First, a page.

A new analysis finds that research topic choice contributes to the disparity in National Institutes of Health funding received by black researchers.
A small study finds gambling addictions may have partially genetic roots, according to the Telegraph.
In Nature this week: researchers from the NIH Common Fund Human Biomolecular Atlas Program discuss the project's mission, and more.
Researchers are sequencing Florida panthers to examine the effects of the introduction of Texas cougars there in the 1990s to stave off the cats' decline, the Tampa Bay Times reports.
Nobel laureates bemoan the potential effects of a no-deal Brexit on science in the UK, the Guardian reports.
A recent conference discussed genetic genealogy in light of new US Department of Justice guidelines, the New York Times reports.
In Genome Research this week: new tool to identify protein coding sequences, droplet digital PCR-based assay to quantify mitochondrial DNA, and more.
In PNAS this week: induced "BRCAness" phenotype in non-small cell lung cancer, chemoproteomic profiling approach, and more.
Discover's D-brief blog reports that researcher have bred calves from a bull that had undergone genome editing.
Nature News speaks with the secretary-general of the Royal Swedish Academy of Sciences about efforts to increase the diversity of Nobel Prize recipients.
A genetic counselor tells the Toronto Star that she's seen more and more individuals who don't know what to do with their consumer genetic testing results.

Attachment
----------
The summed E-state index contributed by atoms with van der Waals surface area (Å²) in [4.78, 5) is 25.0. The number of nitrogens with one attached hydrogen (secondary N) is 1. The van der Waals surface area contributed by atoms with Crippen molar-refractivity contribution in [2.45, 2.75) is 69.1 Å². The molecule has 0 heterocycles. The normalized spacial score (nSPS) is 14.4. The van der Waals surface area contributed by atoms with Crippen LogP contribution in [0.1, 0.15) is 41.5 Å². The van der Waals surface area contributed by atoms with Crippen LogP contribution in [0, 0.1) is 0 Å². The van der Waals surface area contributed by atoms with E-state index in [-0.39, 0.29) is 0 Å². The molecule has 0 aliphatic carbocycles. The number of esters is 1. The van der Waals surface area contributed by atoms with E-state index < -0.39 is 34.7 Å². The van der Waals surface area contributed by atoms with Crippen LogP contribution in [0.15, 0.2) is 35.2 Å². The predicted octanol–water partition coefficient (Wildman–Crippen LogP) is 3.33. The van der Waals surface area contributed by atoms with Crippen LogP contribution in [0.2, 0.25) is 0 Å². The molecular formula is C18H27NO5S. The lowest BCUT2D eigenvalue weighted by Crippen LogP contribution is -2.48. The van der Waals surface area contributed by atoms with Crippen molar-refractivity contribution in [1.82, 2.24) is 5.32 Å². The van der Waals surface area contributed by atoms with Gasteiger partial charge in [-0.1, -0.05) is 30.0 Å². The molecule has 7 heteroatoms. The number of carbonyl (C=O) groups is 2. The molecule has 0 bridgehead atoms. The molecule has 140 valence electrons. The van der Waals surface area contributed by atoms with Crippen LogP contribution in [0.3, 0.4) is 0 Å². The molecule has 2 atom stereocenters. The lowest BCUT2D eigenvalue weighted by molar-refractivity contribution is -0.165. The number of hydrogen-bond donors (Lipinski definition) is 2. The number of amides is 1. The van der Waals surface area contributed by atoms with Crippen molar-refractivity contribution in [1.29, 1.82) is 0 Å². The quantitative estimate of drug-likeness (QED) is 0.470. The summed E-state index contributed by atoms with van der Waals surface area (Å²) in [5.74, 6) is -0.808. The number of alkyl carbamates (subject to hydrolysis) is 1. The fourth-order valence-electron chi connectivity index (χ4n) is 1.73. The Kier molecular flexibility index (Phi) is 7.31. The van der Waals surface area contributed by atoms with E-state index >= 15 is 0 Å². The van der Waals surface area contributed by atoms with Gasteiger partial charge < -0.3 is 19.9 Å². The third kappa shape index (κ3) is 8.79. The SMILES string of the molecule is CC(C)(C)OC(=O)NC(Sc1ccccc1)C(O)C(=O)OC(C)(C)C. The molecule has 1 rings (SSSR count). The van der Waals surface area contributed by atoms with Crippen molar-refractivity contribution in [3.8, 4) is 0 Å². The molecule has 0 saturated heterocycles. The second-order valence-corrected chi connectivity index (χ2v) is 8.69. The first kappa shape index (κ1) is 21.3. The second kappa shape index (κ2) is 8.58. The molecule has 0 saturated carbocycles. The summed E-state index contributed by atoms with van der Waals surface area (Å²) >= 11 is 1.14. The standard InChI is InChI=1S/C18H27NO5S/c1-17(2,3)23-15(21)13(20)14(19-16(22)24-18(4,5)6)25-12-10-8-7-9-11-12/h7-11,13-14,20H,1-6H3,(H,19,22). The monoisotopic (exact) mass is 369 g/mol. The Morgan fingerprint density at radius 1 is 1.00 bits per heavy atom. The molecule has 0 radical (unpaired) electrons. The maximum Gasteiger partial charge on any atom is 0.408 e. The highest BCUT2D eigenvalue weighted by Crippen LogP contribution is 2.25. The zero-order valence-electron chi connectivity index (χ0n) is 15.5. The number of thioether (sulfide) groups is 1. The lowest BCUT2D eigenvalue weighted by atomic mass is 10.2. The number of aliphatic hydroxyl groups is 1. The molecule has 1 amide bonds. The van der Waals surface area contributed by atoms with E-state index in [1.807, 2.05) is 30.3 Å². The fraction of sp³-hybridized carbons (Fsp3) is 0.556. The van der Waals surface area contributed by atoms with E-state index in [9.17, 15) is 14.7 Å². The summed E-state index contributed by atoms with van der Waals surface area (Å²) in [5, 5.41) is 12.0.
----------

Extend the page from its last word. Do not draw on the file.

Three researchers have won this year's Nobel Prize in Medicine or Physiology for their work uncovering how cells react to changing oxygen levels.
The Wall Street Journal reports that some sequencing projects that currently return no or limited testing results are looking to expand what they tell participants.
DNA testing traces Dutch food poisoning outbreak to a meat processing center, Reuters reports.
In PLOS this week: missense variant linked to hereditary leukodystrophy in dogs, genetic variants associated with drug-induced interstitial lung disease, and more.
A new report examines increased threats to scientific independence in the US, the Guardian reports.
A team of researchers says introducing microbes to Mars is inevitable and should be done proactively, Business Insider reports.
In a court filing, lawyers say Elizabeth Holmes, the former CEO of Theranos, hasn't paid them in a year, the Mercury News reports.
In Science this week: bioinformatic method to tease out biologically active small molecules encoded in the human microbiome, and more.
The Trump Administration plans to add DNA samples from individuals in immigration custody to the FBI crime database, the New York Times reports.
The Washington Post reports the loss of staff following USDA agencies' move has affected their ability to release and conduct reports and allot funding.
According to CBS News, US National Academy of Sciences had to take down a video and tweet it posted earlier this week on gene editing.
In Nature this week: researchers map evolution of monarch butterfly's resistance to cardiac glycoside toxins, and more.
A new report finds that 3 percent of grants awarded by the National Institutes of Health involve at least one researcher with a financial conflict of interest, ScienceInsider says.
The Scientist reports that a new study was unable to replicate one from 2012 that reported a link between genetic variants and brain function.
ScienceInsider reports that rude and unprofessional paper reviewers are common and can have harmful effects.
The US Senate has confirmed Stephen Hahn as the next commissioner of the Food and Drug Administration, according to the New York Times.
CNBC reports Apple is partnering with Color Genomics to offer its employees free DNA screening for disease.
In Science this week: researchers use CRISPR tool to find gut microbiome molecules involved in immunity, and more.